Trobadord seal

from Wikipedia, the free encyclopedia
The death of troublesome Jaufre Rudel, MS Paris, BNF fonds français 854, f. 121v

As Trobadordichtung or troubadour poetry is called the altokzitanische Sangesdichtung the southern French troubadours , the starting point of the medieval minnesong also in the rest of Europe was.


Already in the oldest surviving Trobadort texts from the end of the 11th century, the songs of Wilhelm IX. from Aquitaine , the trobadord poem appears as a linguistically, formally and content-wise astonishingly highly developed song art. With the exception of the Galician-Portuguese language , which developed a similar lyrical tradition to Occitan at about the same time, there are no comparable parallels or preliminary stages in the other Romance folk languages, as far as written evidence of Romance poetry from this early period is available. The Latin tradition, in which especially the monastery of Saint-Martial near Limoges and the musical and literary culture cultivated there, was regarded by some scholars as pioneering the development of trobard poetry, undoubtedly offers important points of reference, but it cannot fully explain the phenomenon of trobard poetry to explain. The influence of Hispano- Arabic poetry on the courts of Andalusia is probably more important, even though it was not court poetry in terms of content. However, all of this continues to be controversially assessed and discussed in research and is not one of the particularly well researched questions in Romance studies.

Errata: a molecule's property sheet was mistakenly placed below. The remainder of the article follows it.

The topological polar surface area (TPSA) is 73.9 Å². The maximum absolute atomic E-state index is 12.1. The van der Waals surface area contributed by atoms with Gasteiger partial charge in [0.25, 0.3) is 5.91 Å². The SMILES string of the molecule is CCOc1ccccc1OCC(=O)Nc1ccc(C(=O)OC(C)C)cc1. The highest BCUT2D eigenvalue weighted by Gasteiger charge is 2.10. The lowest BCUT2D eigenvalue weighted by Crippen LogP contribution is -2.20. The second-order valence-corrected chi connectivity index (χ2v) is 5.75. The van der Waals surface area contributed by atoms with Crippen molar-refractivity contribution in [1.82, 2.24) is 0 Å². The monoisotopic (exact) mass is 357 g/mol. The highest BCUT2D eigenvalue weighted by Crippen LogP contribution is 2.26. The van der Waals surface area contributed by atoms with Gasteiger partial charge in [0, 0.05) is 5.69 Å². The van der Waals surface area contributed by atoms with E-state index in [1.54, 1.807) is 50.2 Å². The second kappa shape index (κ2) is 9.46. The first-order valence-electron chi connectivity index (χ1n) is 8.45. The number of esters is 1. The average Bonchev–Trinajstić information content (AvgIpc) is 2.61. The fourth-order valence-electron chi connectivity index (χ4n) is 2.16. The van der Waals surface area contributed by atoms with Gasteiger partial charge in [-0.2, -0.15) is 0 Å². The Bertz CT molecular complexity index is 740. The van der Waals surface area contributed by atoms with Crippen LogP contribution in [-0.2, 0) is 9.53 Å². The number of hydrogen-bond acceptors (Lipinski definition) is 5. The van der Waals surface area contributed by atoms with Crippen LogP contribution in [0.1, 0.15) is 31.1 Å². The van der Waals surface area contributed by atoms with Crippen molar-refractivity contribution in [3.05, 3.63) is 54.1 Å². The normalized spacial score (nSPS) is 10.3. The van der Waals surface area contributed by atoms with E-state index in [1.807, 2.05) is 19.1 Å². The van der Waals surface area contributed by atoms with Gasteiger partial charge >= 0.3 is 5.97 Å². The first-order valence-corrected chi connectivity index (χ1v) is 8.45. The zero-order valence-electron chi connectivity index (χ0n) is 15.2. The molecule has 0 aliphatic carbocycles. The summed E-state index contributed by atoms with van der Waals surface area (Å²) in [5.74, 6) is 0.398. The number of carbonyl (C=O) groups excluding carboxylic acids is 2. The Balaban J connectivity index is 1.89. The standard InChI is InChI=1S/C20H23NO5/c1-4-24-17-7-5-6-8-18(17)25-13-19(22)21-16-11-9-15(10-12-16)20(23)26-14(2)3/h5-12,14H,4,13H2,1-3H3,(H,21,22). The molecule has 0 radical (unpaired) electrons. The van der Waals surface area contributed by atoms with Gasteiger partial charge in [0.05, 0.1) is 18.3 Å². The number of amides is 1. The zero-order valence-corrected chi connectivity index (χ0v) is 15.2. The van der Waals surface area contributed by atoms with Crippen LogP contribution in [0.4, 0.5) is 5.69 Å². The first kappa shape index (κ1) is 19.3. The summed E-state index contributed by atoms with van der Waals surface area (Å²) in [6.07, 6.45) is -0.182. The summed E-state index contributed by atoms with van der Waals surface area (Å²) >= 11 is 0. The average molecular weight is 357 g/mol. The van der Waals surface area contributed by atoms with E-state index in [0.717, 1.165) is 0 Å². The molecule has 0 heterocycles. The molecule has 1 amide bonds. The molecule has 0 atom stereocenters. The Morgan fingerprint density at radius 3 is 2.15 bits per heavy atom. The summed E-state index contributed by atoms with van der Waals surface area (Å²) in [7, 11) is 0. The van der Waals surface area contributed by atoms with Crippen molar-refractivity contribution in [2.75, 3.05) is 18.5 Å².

The language of the trobadord poetry does not coincide with any of the dialect variants of the Altoczitan . Rather, it is a literary-poetic artificial language ( Koine ), for which the Occitan language of the Limousin region , with its capital Limoges , can probably be assumed as the basis , and in which the words sought from different dialects gain supraregional distribution and stand alongside loan formations and deliberate new coining . In the special form of trobar clus ( closed, dark, heavy poetry , as an antithesis to trobar leu , light poetry ), the songs of some trobadors are characterized by a high degree of primarily linguistic and secondarily rhetorical enigma.